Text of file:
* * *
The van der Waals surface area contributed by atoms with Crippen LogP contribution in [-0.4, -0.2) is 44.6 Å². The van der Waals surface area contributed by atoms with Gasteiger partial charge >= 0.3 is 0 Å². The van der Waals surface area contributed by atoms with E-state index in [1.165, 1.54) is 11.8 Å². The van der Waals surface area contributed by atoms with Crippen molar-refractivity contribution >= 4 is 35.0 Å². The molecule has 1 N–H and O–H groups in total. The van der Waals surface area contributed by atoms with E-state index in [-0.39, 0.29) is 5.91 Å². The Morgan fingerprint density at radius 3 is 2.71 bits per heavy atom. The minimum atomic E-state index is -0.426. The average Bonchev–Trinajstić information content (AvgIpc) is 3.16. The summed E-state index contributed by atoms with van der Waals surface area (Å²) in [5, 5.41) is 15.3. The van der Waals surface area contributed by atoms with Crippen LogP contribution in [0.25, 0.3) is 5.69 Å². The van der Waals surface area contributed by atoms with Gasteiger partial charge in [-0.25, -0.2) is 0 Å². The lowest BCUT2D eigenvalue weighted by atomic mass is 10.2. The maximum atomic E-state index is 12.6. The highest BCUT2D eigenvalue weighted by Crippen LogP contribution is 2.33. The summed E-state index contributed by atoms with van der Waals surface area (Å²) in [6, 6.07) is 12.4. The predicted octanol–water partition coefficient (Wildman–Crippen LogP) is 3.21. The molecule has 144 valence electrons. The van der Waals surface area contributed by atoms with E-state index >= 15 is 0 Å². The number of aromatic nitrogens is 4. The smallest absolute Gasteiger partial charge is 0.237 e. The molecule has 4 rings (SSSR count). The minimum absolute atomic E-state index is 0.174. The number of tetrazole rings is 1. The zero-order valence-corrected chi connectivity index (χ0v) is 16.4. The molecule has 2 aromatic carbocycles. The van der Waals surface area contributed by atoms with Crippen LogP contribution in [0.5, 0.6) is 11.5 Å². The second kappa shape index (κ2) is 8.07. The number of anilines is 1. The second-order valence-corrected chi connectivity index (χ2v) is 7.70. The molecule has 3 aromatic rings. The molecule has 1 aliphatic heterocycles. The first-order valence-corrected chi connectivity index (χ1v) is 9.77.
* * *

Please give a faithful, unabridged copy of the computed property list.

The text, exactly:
The van der Waals surface area contributed by atoms with Crippen LogP contribution in [-0.4, -0.2) is 44.6 Å². The van der Waals surface area contributed by atoms with Gasteiger partial charge >= 0.3 is 0 Å². The van der Waals surface area contributed by atoms with E-state index in [1.165, 1.54) is 11.8 Å². The van der Waals surface area contributed by atoms with Crippen molar-refractivity contribution >= 4 is 35.0 Å². The molecule has 1 N–H and O–H groups in total. The van der Waals surface area contributed by atoms with E-state index in [-0.39, 0.29) is 5.91 Å². The Morgan fingerprint density at radius 3 is 2.71 bits per heavy atom. The minimum atomic E-state index is -0.426. The average Bonchev–Trinajstić information content (AvgIpc) is 3.16. The summed E-state index contributed by atoms with van der Waals surface area (Å²) in [5, 5.41) is 15.3. The van der Waals surface area contributed by atoms with Crippen LogP contribution in [0.25, 0.3) is 5.69 Å². The van der Waals surface area contributed by atoms with Gasteiger partial charge in [-0.25, -0.2) is 0 Å². The lowest BCUT2D eigenvalue weighted by atomic mass is 10.2. The maximum atomic E-state index is 12.6. The highest BCUT2D eigenvalue weighted by Crippen LogP contribution is 2.33. The summed E-state index contributed by atoms with van der Waals surface area (Å²) in [6, 6.07) is 12.4. The predicted octanol–water partition coefficient (Wildman–Crippen LogP) is 3.21. The molecule has 144 valence electrons. The van der Waals surface area contributed by atoms with E-state index >= 15 is 0 Å². The number of aromatic nitrogens is 4. The smallest absolute Gasteiger partial charge is 0.237 e. The molecule has 4 rings (SSSR count). The minimum absolute atomic E-state index is 0.174. The number of tetrazole rings is 1. The zero-order valence-corrected chi connectivity index (χ0v) is 16.4. The molecule has 2 aromatic carbocycles. The van der Waals surface area contributed by atoms with Crippen LogP contribution in [0.5, 0.6) is 11.5 Å². The second kappa shape index (κ2) is 8.07. The number of anilines is 1. The second-order valence-corrected chi connectivity index (χ2v) is 7.70. The molecule has 3 aromatic rings. The molecule has 1 aliphatic heterocycles. The first-order valence-corrected chi connectivity index (χ1v) is 9.77.